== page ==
Media Mentions

Wall Street Journal: Housing Gets Architect Lift

by Laura Kusisto

A penthouse in the Robert A.M. Stern-designed 15 Central Park West sold last year for $88 million. But in nearby Connecticut, residents of the first "affordable housing" development designed by the architect will pay as little as $330 a month.

The new 60-unit project, called Cedarwoods, is tucked into a 19-acre site in the Willimantic section of the town of Windham on Connecticut's eastern edge. Mr. Stern said he wanted the project—which features three low-slung wood
buildings arranged in a gentle semicircle—to emulate a country mansion.

The $14 million project represents a step forward for Connecticut, which has been trying to boost affordable-housing production, bringing together a high-profile architect and Common Ground, one of New York City's largest developers of housing for the formerly homeless. Common Ground, which primarily develops housing in New York City, has built only one other project in Connecticut, in Hartford. The group became interested in the site after helping to rehabilitate a supportive housing project in Willimantic, in a building formerly known as Hotel Hooker, which closed in 2009.

Brenda Rosen, executive director of Common Ground, said they initially pursued the Cedarwoods site to house residents of that building after it closed.

Nonetheless, winning community support for the Cedarwoods project was difficult initially, according to Common Ground executives.

"They had concerns about having a formerly homeless population, people potentially with special needs including histories of substance abuse and mental illness," Ms. Rosen said.
She said Mr. Stern's design helped win community support for the project, where 700-square-foot, single-person units rent for up to $770 a month.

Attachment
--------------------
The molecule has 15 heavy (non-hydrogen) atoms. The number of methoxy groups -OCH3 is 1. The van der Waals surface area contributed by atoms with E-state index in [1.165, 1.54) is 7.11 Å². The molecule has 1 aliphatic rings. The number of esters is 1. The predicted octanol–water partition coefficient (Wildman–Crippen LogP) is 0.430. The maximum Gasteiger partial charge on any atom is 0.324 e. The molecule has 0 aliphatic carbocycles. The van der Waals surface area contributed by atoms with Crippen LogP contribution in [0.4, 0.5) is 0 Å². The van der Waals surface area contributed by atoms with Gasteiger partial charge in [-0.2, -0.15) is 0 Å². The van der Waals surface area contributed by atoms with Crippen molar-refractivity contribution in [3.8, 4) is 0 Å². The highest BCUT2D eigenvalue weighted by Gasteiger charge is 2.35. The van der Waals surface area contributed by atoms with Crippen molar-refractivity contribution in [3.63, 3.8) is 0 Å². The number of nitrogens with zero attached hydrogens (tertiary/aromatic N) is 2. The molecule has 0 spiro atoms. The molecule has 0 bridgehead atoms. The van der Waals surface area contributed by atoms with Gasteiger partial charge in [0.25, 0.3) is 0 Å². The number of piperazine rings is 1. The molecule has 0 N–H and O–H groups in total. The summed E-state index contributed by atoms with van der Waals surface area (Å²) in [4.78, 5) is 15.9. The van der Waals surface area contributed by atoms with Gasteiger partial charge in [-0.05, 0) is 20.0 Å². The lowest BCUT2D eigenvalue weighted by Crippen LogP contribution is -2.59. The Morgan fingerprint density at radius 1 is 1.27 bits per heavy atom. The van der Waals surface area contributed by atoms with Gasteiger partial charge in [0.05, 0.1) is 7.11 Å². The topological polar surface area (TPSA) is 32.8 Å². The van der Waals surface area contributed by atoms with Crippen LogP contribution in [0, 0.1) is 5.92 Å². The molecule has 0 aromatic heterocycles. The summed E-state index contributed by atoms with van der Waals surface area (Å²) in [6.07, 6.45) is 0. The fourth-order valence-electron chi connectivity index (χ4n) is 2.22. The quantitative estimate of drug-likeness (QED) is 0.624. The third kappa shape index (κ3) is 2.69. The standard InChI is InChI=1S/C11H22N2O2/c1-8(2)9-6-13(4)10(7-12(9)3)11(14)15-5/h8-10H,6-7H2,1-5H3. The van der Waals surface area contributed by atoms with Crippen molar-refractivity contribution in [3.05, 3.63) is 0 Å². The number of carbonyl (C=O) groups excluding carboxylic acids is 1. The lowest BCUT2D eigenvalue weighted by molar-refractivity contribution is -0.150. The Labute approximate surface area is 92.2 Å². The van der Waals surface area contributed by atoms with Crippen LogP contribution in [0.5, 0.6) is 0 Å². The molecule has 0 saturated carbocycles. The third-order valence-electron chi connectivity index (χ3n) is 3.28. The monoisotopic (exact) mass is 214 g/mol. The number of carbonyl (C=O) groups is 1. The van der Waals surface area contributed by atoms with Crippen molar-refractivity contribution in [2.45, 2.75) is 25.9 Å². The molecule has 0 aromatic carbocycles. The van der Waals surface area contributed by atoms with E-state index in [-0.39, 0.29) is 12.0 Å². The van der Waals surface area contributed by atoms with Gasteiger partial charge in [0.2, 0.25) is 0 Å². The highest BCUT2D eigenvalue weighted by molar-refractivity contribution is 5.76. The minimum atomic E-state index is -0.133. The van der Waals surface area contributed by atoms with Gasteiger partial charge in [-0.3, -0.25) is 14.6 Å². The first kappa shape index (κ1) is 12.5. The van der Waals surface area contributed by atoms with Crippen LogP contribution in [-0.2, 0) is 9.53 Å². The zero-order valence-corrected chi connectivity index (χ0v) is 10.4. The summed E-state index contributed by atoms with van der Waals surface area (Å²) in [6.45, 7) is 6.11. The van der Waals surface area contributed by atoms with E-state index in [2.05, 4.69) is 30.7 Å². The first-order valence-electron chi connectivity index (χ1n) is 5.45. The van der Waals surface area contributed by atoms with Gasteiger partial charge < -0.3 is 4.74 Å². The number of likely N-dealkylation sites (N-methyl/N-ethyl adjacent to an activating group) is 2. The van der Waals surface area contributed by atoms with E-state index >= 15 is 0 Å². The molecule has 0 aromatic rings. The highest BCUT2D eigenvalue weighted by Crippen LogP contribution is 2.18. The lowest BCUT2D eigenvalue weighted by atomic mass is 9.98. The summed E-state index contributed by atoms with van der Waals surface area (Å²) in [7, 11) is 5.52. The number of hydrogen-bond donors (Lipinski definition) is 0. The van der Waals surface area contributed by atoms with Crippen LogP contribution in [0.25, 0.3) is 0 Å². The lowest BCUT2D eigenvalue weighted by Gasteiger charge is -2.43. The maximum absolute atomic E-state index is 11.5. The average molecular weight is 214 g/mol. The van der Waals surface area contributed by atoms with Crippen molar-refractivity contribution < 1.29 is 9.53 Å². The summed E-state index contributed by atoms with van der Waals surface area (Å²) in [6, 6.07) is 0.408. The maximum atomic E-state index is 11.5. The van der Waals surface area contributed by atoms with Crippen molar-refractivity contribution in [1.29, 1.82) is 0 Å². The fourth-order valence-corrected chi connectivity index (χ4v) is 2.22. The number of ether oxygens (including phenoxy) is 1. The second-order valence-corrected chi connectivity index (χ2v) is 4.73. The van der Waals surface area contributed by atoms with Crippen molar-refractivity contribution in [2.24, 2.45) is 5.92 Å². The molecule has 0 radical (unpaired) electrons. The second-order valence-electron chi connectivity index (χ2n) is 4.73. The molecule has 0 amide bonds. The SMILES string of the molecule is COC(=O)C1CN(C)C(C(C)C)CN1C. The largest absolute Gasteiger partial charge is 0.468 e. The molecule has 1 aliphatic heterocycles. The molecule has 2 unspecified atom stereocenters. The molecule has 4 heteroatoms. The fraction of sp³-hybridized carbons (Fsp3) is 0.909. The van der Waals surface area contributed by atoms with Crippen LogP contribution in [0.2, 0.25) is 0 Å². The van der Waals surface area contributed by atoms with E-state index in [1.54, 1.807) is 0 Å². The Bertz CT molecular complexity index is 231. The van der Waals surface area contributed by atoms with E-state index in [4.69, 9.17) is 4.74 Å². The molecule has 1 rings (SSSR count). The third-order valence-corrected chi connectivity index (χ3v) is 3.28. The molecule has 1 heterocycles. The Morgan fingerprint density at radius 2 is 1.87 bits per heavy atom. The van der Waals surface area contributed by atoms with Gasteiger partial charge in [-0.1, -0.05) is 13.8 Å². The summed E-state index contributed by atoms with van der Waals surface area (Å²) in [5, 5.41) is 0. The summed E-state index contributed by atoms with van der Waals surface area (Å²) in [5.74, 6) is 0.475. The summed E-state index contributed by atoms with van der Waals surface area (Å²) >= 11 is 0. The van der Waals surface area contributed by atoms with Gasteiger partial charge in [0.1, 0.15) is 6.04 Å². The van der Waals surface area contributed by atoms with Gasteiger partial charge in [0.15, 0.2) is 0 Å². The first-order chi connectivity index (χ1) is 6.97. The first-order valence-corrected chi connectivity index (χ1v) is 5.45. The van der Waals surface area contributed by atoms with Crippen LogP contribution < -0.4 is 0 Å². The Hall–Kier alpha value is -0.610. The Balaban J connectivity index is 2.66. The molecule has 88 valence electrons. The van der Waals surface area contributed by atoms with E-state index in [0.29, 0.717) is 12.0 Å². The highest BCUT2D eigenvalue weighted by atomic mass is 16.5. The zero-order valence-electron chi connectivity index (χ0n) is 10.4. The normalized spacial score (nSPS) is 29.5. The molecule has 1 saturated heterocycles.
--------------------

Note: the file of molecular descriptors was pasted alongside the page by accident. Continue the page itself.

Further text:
"The picture [of affordable housing] is an emergency shelter and chaos. When you see Cedarwoods, it is quite frankly so much more attractive than anything else in the surrounding area," Ms. Rosen said.

While 15 Central Park West is crafted from limestone and marble, he said, but in this case he turned to more basic materials and used the semicircle design with nodes of common space to avoid the long institutional hallways common in affordable housing projects and high-rises alike.

"I object to 90% of apartment houses," Mr. Stern said, where hallways "are better suited to bowling."

Connecticut Gov. Dannel Malloy, a former mayor of Stanford, said he has increased the allocation for affordable housing in the state budget to about $100 million a year from about $6 million. The Cedarwoods project alone received more than $7 million of state funding.

The investment in affordable projects "is important in housing people we need to work in our state but may not have an income that approaches the average salary. If you have hotels, you need people to work in them. You can't bring them up on buses from New York City," Mr. Malloy said.